Banfield also applauds the Coalition for Reuniting Pets and Families. "This new legislation would not have passed if it weren't for tireless efforts by the Pet health organizations in the Coalition and their commitment to keeping America's Pets safe," said Dr. Campbell. America's animal care organizations banded together to form the Coalition in July 2004 and have advocated the use of a scanner that can read all chips, including encrypted and unencrypted 125 kHz, 128 kHz and 134.2 kHz ISO chips. (Read more about the Coalition at www.readallchips.org.) Less than 5% of America's 164 million dogs and cats have a microchip despite the fact the technology has been around for more than 20 years. In other countries that have established an open technology, the number of Pets with microchips has increased dramatically. In Great Britain, which uses an international standard (ISO) 134.2 kHz microchip, 25% of Pets are now microchipped.

"As one of the nation's largest veterinary practices, our main concern is for the safety of America's Pets. We believe requiring an open microchip standard will eliminate current incompatibility issues and allow more competition among all companies, resulting in lower costs and more Pets with microchips," said Dr. Campbell. "Natural disasters like Hurricane Katrina revealed just how few American Pets have microchips and clearly shows how the system needs improvement." An open national standard for Pet microchip technology is recommended by many national animal health organizations, including: Humane Society of United States American Humane Association American Veterinary Medical Association American Animal Hospital Association Society for Animal Welfare Administrators American Society for the Prevention of Cruelty to Animals American National Standards Institute American Kennel Club - Companion Animal Recovery Program American Association of Feline Practitioners Unlike much of Europe and Canada which already use an open standard for Pet microchips, the U.S. currently has various standards which include 134 kHz, 128 kHz, 125 kHz non-encrypted and 125 kHz encrypted. These differing forms of technology cause Pets to get lost in the system, highlighting the importance of establishing one global system for Pet microchips. The U.S. already only uses ISO standard microchips for wildlife, fish, zoo animals, and livestock. It makes sense that microchips used for Pets should follow suit.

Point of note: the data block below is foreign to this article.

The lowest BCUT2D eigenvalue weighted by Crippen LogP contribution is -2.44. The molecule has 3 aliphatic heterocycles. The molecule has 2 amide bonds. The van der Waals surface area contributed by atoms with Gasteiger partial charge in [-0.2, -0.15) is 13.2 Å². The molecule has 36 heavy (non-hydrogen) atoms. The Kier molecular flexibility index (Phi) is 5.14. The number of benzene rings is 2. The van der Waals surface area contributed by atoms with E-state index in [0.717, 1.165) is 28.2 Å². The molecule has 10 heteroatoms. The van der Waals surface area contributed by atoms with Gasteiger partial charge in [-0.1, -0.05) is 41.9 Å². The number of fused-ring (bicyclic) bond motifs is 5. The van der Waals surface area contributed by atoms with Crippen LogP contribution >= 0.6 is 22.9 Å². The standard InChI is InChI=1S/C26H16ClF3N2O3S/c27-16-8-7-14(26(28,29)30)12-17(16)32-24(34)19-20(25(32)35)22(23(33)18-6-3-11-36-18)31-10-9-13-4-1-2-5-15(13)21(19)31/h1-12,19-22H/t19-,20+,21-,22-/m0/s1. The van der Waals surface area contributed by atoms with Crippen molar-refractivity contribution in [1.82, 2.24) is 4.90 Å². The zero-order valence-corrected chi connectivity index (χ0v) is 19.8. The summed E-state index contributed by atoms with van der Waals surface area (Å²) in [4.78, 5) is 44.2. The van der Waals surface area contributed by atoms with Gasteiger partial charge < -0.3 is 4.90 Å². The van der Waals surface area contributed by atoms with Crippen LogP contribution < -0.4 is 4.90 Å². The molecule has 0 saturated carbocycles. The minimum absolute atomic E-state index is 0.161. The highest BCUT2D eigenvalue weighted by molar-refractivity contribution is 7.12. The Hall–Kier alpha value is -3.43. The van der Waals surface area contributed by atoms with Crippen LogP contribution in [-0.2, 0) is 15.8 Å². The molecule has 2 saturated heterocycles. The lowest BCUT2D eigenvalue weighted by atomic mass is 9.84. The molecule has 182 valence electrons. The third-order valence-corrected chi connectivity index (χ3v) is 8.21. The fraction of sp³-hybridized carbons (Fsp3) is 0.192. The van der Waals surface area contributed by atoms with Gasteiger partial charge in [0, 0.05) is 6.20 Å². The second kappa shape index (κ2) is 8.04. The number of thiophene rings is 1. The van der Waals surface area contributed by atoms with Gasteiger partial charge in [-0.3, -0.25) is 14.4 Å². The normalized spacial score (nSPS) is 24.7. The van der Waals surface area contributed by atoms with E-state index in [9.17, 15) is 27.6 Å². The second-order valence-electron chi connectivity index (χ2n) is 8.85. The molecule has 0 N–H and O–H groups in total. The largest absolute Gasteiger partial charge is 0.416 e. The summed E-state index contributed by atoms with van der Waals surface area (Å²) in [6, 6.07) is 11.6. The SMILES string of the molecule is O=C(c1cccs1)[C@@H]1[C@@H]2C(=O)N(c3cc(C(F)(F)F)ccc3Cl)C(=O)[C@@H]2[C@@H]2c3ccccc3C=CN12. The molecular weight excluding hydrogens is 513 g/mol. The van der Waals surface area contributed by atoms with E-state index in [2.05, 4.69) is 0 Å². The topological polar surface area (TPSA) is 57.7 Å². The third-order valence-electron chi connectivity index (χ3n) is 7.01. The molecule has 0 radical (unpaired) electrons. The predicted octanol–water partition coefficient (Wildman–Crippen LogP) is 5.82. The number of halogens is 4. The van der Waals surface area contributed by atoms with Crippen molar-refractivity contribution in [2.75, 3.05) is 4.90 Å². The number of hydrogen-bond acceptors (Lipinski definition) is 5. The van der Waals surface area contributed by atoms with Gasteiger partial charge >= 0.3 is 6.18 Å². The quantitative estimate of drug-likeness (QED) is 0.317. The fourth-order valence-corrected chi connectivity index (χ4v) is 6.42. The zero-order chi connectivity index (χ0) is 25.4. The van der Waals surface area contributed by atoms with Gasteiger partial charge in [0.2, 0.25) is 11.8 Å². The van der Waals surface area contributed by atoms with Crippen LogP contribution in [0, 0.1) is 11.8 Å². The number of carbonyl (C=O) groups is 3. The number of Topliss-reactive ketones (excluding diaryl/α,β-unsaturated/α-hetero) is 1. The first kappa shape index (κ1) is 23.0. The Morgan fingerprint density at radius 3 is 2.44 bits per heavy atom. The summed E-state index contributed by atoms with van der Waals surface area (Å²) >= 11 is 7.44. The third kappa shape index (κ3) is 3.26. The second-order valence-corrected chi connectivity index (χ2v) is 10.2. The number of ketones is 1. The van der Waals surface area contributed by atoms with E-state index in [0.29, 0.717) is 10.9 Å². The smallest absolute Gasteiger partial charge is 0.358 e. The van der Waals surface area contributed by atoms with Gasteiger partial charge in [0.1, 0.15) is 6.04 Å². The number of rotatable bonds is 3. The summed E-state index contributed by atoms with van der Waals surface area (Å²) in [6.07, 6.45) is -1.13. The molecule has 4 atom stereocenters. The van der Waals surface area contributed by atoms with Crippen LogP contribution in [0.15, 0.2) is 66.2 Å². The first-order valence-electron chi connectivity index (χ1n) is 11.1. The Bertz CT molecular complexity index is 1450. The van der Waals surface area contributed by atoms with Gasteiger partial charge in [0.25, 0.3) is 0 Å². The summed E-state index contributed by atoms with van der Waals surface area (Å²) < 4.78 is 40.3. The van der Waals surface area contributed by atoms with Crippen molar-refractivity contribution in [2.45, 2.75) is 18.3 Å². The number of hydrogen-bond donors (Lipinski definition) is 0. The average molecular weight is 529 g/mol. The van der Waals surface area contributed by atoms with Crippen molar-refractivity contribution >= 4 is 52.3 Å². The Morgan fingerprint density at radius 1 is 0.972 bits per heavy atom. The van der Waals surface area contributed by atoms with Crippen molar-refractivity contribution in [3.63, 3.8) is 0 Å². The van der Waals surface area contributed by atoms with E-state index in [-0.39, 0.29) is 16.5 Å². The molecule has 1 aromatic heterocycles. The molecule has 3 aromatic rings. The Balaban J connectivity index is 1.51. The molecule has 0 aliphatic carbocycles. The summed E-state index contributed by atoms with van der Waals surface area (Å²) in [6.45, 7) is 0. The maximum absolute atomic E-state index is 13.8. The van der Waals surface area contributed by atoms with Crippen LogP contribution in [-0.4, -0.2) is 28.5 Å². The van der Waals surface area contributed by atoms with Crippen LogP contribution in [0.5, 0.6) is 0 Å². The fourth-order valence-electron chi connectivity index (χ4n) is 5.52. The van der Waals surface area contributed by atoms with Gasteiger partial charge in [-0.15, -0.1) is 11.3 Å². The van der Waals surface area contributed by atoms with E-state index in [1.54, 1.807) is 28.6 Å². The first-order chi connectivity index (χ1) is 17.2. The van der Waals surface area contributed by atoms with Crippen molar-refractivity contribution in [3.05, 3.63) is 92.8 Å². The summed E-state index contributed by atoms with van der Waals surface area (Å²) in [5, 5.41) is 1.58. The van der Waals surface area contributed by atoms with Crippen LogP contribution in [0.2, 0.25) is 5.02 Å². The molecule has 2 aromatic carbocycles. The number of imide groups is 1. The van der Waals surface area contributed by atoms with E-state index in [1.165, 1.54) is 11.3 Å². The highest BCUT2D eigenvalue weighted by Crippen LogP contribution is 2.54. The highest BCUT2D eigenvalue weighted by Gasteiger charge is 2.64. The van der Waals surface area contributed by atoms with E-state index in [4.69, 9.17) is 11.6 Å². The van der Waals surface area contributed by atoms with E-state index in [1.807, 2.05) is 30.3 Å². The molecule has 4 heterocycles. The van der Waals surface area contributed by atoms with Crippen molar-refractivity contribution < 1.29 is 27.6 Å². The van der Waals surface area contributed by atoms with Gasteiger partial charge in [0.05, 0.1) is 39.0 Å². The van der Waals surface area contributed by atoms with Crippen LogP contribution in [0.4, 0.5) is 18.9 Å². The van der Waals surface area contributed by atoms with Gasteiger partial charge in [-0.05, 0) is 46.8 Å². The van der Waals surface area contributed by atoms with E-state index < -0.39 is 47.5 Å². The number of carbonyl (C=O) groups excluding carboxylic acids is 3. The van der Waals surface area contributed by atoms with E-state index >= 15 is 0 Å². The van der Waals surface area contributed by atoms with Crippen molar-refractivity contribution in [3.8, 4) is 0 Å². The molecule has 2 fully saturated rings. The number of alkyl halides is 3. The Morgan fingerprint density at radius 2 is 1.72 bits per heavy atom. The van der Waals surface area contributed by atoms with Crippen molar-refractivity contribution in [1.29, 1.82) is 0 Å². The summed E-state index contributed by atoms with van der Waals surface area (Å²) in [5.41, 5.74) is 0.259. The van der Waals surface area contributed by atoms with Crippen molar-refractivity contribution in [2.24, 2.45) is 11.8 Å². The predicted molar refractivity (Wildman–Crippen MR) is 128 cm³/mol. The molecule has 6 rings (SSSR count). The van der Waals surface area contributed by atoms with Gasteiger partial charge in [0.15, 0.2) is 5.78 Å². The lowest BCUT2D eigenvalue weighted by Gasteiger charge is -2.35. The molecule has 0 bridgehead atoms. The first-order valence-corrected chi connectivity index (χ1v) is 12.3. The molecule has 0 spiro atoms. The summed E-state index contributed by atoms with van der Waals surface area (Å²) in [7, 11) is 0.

"We believe strongly that America's animal health organizations, the Coalition for Reuniting Pets and Families and the USDA should work together to determine what the national standard should be and how the transition should be completed," said Dr. Campbell. "Banfield supports a transition to international standard organization (ISO) 134.2 kHz microchip as the national standard and we look forward to working with the USDA, the Coalition, and microchip manufacturers in this important initiative." Banfield, The Pet Hospital is celebrating its golden anniversary in 2005. Founded in Portland, Oregon, in 1955, Banfield has become the largest privately owned veterinary practice in the world, with more than 500 locations across the U.S., in the U.K. and in Mexico. Banfield helps extend the lives of more than 3.5 million Pets each year. Banfield used an open ISO 134.2 kHz microchip in early 2004, but temporarily halted microchipping in all hospitals until a national standard could be established and scanners that read all chips could be distributed to shelters nationwide.